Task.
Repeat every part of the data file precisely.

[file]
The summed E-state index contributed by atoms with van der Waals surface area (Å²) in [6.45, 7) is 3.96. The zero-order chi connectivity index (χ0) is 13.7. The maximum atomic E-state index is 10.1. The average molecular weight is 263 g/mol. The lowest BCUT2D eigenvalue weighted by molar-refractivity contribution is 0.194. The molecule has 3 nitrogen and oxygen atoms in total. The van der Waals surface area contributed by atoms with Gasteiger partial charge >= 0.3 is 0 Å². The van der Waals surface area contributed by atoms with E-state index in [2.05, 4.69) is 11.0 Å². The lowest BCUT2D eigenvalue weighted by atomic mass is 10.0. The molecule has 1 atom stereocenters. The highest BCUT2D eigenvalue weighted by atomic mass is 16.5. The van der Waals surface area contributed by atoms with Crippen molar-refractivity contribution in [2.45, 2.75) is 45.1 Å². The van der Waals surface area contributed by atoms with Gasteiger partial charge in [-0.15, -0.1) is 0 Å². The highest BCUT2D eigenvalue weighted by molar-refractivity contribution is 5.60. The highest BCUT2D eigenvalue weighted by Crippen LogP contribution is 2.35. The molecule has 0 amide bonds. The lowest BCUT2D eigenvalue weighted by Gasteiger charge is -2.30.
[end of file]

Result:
The summed E-state index contributed by atoms with van der Waals surface area (Å²) in [6.45, 7) is 3.96. The zero-order chi connectivity index (χ0) is 13.7. The maximum atomic E-state index is 10.1. The average molecular weight is 263 g/mol. The lowest BCUT2D eigenvalue weighted by molar-refractivity contribution is 0.194. The molecule has 3 nitrogen and oxygen atoms in total. The van der Waals surface area contributed by atoms with Gasteiger partial charge >= 0.3 is 0 Å². The van der Waals surface area contributed by atoms with E-state index in [2.05, 4.69) is 11.0 Å². The lowest BCUT2D eigenvalue weighted by atomic mass is 10.0. The molecule has 1 atom stereocenters. The highest BCUT2D eigenvalue weighted by atomic mass is 16.5. The van der Waals surface area contributed by atoms with Crippen molar-refractivity contribution in [2.45, 2.75) is 45.1 Å². The van der Waals surface area contributed by atoms with Gasteiger partial charge in [-0.15, -0.1) is 0 Å². The highest BCUT2D eigenvalue weighted by molar-refractivity contribution is 5.60. The highest BCUT2D eigenvalue weighted by Crippen LogP contribution is 2.35. The molecule has 0 amide bonds. The lowest BCUT2D eigenvalue weighted by Gasteiger charge is -2.30.